Stepping back reveals a larger than imagined wonder.  Stepping back more alters your point-of-view with expectations growing until you gasp in understanding.  The power of the mind is a creative force.  Use it.


Those first five words written by Corinna Luyken immediately click with all readers.  We have all made mistakes.  With spare text the narrator talks to us about the process of making art.  We gently swing between mistakes and transformations supplying the story with a cadence. We explore the possibilities offered to us by our errors.  It's an optimistic and inventive outlook.  Here is a sample sentence.

Even the ink smudges
scattered across the sky

look as if 
they could be leaves---

like they'd always wanted
to be lifted up

and carried.


The remarkable use of white space throughout this title begins on the dust jacket.  The soft pastel palette and intricate lines create an atmosphere filled with a little bit of magic.  Already we are wondering about the girl with the yellow balloons and the other children with her.  To the left, on the back, a small boy in the lower, left-hand corner gazes up at smudges turned into leaves.  The text here reads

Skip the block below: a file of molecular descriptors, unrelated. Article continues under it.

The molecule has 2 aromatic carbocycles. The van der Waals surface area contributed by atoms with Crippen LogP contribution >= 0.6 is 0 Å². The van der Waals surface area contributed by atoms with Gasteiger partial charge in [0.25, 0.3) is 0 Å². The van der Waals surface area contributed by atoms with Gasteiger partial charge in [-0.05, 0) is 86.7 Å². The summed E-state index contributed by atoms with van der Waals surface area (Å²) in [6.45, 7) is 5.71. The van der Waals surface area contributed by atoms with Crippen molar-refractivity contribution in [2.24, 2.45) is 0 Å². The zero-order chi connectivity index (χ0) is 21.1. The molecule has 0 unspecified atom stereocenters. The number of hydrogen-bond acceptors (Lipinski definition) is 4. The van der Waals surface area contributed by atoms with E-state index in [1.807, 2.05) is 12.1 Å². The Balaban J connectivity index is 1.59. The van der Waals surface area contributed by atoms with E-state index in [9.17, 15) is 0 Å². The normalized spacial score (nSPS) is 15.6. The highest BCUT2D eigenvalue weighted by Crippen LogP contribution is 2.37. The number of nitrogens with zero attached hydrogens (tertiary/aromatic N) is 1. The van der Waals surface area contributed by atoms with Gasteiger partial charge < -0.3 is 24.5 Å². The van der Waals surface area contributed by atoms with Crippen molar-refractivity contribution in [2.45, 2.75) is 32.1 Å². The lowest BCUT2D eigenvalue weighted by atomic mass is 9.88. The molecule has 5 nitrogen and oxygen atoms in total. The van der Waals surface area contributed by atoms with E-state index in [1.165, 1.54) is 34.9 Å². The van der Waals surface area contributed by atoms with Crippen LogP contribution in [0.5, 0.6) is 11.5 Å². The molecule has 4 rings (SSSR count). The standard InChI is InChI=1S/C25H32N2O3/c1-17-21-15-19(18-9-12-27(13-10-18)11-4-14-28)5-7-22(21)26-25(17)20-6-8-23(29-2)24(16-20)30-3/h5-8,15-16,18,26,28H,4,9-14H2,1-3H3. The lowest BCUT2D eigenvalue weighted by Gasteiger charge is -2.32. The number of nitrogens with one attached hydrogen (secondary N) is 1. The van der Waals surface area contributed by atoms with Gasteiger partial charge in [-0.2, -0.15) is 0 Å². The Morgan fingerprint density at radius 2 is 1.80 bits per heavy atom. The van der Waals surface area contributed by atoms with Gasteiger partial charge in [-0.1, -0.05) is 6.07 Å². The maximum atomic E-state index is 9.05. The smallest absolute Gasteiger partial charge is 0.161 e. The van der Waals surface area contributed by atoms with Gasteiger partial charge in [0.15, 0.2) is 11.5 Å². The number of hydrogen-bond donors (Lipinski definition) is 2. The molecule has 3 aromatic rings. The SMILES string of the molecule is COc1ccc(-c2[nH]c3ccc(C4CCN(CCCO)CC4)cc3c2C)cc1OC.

Set your imagination free

On the opened book case, on the right side, the front image shows the girl and the children flying away from us, higher in the sky.  On the left the boy is now riding a unicycle lifted by a large green balloon.  Three small birds follow the children.  On the opening endpapers all we see are two black ink blots.  The closing endpapers could be a continuation of part of the artwork.  What will you think when you see them?